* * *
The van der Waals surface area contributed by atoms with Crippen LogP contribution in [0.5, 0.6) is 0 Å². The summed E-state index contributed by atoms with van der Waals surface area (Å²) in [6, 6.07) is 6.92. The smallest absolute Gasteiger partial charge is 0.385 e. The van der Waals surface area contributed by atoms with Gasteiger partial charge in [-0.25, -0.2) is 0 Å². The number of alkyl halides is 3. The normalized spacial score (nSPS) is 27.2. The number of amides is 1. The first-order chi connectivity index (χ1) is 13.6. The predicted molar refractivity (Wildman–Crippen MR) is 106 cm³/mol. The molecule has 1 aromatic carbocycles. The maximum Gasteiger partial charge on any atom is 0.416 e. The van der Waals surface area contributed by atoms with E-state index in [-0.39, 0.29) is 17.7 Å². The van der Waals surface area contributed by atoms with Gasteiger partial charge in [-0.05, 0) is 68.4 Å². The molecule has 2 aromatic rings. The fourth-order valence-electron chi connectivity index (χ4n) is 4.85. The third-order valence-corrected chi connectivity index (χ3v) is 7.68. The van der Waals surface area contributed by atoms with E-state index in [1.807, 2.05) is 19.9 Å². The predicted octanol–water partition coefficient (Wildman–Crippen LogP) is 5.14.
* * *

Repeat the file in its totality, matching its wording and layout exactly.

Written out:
The van der Waals surface area contributed by atoms with Crippen LogP contribution in [0.5, 0.6) is 0 Å². The summed E-state index contributed by atoms with van der Waals surface area (Å²) in [6, 6.07) is 6.92. The smallest absolute Gasteiger partial charge is 0.385 e. The van der Waals surface area contributed by atoms with Gasteiger partial charge in [-0.25, -0.2) is 0 Å². The number of alkyl halides is 3. The normalized spacial score (nSPS) is 27.2. The number of amides is 1. The first-order chi connectivity index (χ1) is 13.6. The predicted molar refractivity (Wildman–Crippen MR) is 106 cm³/mol. The molecule has 1 aromatic carbocycles. The maximum Gasteiger partial charge on any atom is 0.416 e. The van der Waals surface area contributed by atoms with E-state index in [-0.39, 0.29) is 17.7 Å². The van der Waals surface area contributed by atoms with Gasteiger partial charge in [-0.05, 0) is 68.4 Å². The molecule has 2 aromatic rings. The fourth-order valence-electron chi connectivity index (χ4n) is 4.85. The third-order valence-corrected chi connectivity index (χ3v) is 7.68. The van der Waals surface area contributed by atoms with E-state index in [1.807, 2.05) is 19.9 Å². The predicted octanol–water partition coefficient (Wildman–Crippen LogP) is 5.14.